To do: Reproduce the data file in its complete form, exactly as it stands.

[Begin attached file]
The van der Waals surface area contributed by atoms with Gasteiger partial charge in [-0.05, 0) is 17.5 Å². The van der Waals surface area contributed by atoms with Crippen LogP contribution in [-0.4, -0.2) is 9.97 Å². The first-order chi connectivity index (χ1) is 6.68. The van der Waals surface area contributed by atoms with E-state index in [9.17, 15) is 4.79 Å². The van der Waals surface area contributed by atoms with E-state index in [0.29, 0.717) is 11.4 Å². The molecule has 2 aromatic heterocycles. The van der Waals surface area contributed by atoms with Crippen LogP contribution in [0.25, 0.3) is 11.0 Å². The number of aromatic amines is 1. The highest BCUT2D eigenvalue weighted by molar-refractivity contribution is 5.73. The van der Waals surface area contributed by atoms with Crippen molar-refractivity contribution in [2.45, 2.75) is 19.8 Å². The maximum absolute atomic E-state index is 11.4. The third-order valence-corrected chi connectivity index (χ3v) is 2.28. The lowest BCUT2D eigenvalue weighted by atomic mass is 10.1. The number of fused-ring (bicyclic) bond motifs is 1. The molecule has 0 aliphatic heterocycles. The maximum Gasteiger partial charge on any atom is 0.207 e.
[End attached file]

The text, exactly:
The van der Waals surface area contributed by atoms with Gasteiger partial charge in [-0.05, 0) is 17.5 Å². The van der Waals surface area contributed by atoms with Crippen LogP contribution in [-0.4, -0.2) is 9.97 Å². The first-order chi connectivity index (χ1) is 6.68. The van der Waals surface area contributed by atoms with E-state index in [9.17, 15) is 4.79 Å². The van der Waals surface area contributed by atoms with E-state index in [0.29, 0.717) is 11.4 Å². The molecule has 2 aromatic heterocycles. The van der Waals surface area contributed by atoms with Crippen LogP contribution in [0.25, 0.3) is 11.0 Å². The number of aromatic amines is 1. The highest BCUT2D eigenvalue weighted by molar-refractivity contribution is 5.73. The van der Waals surface area contributed by atoms with Crippen molar-refractivity contribution in [2.45, 2.75) is 19.8 Å². The maximum absolute atomic E-state index is 11.4. The third-order valence-corrected chi connectivity index (χ3v) is 2.28. The lowest BCUT2D eigenvalue weighted by atomic mass is 10.1. The number of fused-ring (bicyclic) bond motifs is 1. The molecule has 0 aliphatic heterocycles. The maximum Gasteiger partial charge on any atom is 0.207 e.